Exxaro's employees march against gender-based violence at Centurion. Picture: Bongani Shilubane/African News Agency (ANA)
There's something particularly obscene about the sheer scope and depth of the depravity of violence that seems to be wrought against women and children, particularly between November 25 and December 10 every year.

But actually, it’s going on all year round behind closed doors, perpetrated normally by those nearest and dearest, not perfect strangers in long coats and white vans, with furtive eyes and a packet of boiled sweets.

The horror of the death - and the hell of those who don’t die but suffer for life - is surpassed only by the vacuous virtue signalling that in typically millennial mode means nothing; dressing up a profile pic with a white ribbon or posting of a trending hashtag.

One that does work though is this newspaper’s #DontLookAway, a brilliant all-encompassing campaign that gets to the heart of the issue and gets better each year. Contrast this with #AllMenAreTrash: a sweeping statement that at first appears profound but is facile, empirical facts used to create a reductionist statement like all rapists are men, ergo all men are rapists.

At a certain level, it’s understandable; not all men are trash but even the best of us certainly have the potential to be, as with rape.

The problem, though, is the creation of moral equivalency, a get-out-jail card for those who are abusers, because it removes any incentive to change.

It’s like the race card: not all white people are racist, but most racists are white because of privilege and power.

But if we keep blindly hammering on that only whites are racist, we run the risk of blinding ourselves to other perpetrators of racism - especially when we default to our much-beloved “whataboutism”. The danger is of letting the white racists off the hook, because by generalising the problem we normalise it.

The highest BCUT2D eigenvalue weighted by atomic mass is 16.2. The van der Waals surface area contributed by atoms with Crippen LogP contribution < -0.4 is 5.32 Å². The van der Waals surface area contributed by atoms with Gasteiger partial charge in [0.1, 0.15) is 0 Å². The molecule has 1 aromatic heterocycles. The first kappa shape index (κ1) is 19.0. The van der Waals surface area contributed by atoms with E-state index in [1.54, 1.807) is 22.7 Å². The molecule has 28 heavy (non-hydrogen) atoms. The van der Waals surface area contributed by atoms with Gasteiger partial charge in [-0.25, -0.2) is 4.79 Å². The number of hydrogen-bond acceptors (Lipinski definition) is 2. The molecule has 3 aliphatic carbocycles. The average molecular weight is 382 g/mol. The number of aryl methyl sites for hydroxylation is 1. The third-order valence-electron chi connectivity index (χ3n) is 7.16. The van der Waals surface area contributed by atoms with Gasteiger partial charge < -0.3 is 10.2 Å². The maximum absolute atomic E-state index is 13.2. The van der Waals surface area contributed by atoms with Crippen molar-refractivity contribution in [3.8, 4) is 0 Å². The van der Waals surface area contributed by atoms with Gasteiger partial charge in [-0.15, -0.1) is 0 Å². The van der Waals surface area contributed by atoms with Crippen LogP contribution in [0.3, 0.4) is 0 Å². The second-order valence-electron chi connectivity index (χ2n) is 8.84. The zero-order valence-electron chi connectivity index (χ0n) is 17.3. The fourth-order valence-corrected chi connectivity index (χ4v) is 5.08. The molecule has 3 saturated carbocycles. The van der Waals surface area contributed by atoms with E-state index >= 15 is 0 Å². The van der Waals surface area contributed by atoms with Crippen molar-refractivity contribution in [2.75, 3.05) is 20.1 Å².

Racism, sexism, patriarchy and misogyny are all way stations on an ultimate one-way trip that morphs into abuse, violence and ultimately death.

Resolving that will take more than a hashtag and certainly more than an opportune selfie or a signature on a public petition on a public wall.

What we need is the courage to stand against the herd and call it out. Give evidence in court and help the prosecutors secure convictions, #DontLookAway, don’t stand silently by.

We need to show that there are consequences for these crimes - and not as a 16-day wonder either.

If we are that desperate to be seen to be making a difference by everyone else, we should tattoo the names of every victim on our foreheads and down our backs and our arms and our legs and up across our stomachs and our chests - instead of the beloved banal foreign inscriptions that mean the opposite of what we think they do.

That way we can never neatly package this silent shame that lurks behind the doors and the drawn curtains of our homes only to fashionably bring it out at this time every year.

But then that wouldn’t really be a safe space, would it?

* Kevin Ritchie is a journalist and former newspaper editor.

** The views expressed herein are not necessarily those of Independent Media